|Myth #96 - Can You Get There Vya Here?|
by Guy Rocha, former Nevada State Archivist
Few people have heard of Vya and fewer yet have visited the remote location in northern Washoe County. There certainly hasn’t been much written about the place. In 2004, a guest ranch known as the Old Yellow Dog Ranch & Cattle Co. opened in what is known as Long Valley. Maybe it’s time to learn a little more about the founding of the settlement, Vya Wimer, and the claim that she was the “first white child born in that vicinity.”
This northwestern corner of Nevada was originally Northern Paiute country. Politically it was Roop County from Territorial times to 1883, when it was consolidated with Washoe County. The land was principally devoted to stock raising: the famous Miller & Lux outfit had interests in the region, and there was some prospecting and mining in the vicinity of Bald Mountain. The closest towns were Cedarville, Lake City, and Ft. Bidwell in Surprise Valley, Modoc County, California. As might be expected, a number of the first Vya-area farmers found their way there from nearby Modoc County when the federal government opened Long Valley for homesteading in the early 1900s.
The 1910 U.S. Census listed 15 households and 96 persons living in the newly created Bald Mountain Precinct. Among them were brothers Guy and Roy Wimer living on their adjoining farms. Both were born and raised in Lake City, and by 1909 moved to Long Valley to homestead. Another native of Lake City, their cousin Harry Wimer, also farmed in the valley.
At that time Reno’s Nevada State Journal talked of the possibility of railroads and irrigation projects for northern Washoe County. Schools opened in Long Valley in 1910, among them the Green Springs School where Roy Wimer was the school district clerk. Schools were the principal social centers in rural Nevada and a Long Valley correspondent sent the State Journal area news. At the same time, Bald Mountain Township was created which encompassed Vya, with a justice of the peace and constable to provide law and order.
The post office, named Vya after Roy and Artie Wimer’s only child, opened on September 29, 1910. Contrary to a report in the November 27, 1910 edition of the Nevada State Journal, five-year-old Vya was not “the first white child born in that vicinity.” This was a typical pioneer anecdote heard so many times in so many places but the story was not true. In fact, Vya was born in Lake City on December 22, 1904.
The settlement of Vya and the surrounding area grew and prospered in the early 1910s. The Wimers and other farmers produced a bountiful potato crop in 1913. Grain and other vegetables also did well that year and farmers continued the tradition of stock raising. In addition, many of the farmers trapped animals for their fur and sold the pelts.
The year 1914 saw a new Green Springs School erected and four school districts operating in Long Valley. Polk’s Nevada State Gazetteer for 1914-15 listed Vya’s population as 12, but there were hundreds of people living in the Bald Mountain Precinct and relying on Vya’s post office.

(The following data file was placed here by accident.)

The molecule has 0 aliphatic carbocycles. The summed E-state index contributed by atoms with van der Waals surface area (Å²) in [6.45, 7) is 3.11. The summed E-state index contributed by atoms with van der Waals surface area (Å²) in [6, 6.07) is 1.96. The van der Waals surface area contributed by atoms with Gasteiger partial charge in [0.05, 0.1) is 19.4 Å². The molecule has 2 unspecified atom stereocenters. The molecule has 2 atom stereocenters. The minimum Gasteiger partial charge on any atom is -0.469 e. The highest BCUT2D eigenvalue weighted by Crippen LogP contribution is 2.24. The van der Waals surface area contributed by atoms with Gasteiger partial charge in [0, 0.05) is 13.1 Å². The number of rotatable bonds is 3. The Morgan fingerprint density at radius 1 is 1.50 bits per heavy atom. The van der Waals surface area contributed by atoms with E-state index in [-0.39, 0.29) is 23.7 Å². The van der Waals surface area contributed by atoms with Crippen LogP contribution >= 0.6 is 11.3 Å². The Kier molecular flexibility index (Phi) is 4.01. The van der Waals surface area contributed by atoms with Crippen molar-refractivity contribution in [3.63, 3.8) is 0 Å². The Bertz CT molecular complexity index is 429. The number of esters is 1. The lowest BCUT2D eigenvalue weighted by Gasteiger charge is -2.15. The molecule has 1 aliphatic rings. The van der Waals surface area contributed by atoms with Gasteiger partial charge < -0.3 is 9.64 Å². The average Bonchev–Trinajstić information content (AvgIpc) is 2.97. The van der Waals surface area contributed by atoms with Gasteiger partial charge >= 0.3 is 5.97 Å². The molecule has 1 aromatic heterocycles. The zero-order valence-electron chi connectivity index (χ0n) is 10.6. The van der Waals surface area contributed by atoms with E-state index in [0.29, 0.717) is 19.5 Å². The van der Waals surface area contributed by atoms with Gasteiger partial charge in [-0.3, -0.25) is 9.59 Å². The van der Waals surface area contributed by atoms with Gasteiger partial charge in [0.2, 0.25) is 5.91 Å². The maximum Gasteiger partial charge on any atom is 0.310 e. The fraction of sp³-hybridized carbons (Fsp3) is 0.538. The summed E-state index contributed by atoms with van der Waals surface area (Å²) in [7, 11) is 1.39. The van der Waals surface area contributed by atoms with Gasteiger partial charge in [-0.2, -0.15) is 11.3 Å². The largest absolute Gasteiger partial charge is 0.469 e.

Tragedy struck the Wimer family in 1917. Artie died of heart disease on June 29th at Beulah in Mosquito Valley, north of the family homestead, according to her death certificate. She was buried in Lake City where she had married Roy in 1902. Twelve-year-old Vya was left without a mother. Life must have been difficult for Roy because by late 1916 his property was listed on the Washoe County Delinquent Tax List. In the meantime, he and daughter Vya moved back to Lake City.
Roy Alton Wimer married again. He died in Sacramento on January 19, 1959. Vya worked as a nurse, married, and lived to be 86 years old. She died on June 15, 1991 in Red Bluff, Tehama County, California. There are no direct descendants.
Both Roy and Vya lived to see the Vya school and post office close in 1941. Harry Wimer was still listed in the 1941 Washoe County Directory as one of the 30 people living in Vya. Despite its meager population, Vya’s own Don Crawford represented northern Washoe County in the Nevada State Assembly from 1942 until 1962. Following Crawford’s departure from the legislature, Washoe County Commissioners eliminated Bald Mountain Township and the offices of Justice of the Peace and Constable.
For a time in 1993 Vya received national attention. On January 6, a Washoe County Road Department supervisor found a dazed James Stolpa wandering near the maintenance station in Vya. Stolpa, his wife and infant son had become stranded in snowdrifts while driving on a back road from California to Idaho. After walking more than fifty miles in search of help, Stolpa lead his rescuers to a cave where his family had survived the bitter cold. Following the harrowing ordeal, the Stolpas and their rescuers were interviewed on the Phil Donahue TV show.
While some buildings remain today, the community of Vya is gone. Still, you can find Vya Wimer’s first name on the current Official Highway Map of Nevada.
Vya - gone but not forgotten.
Photograph courtesy of Manfred Wenner. See: http://www.ghosttowns.com/kurtwenner.html
(Original version in Sierra Sage, Carson City/Carson Valley, Nevada, February 2005)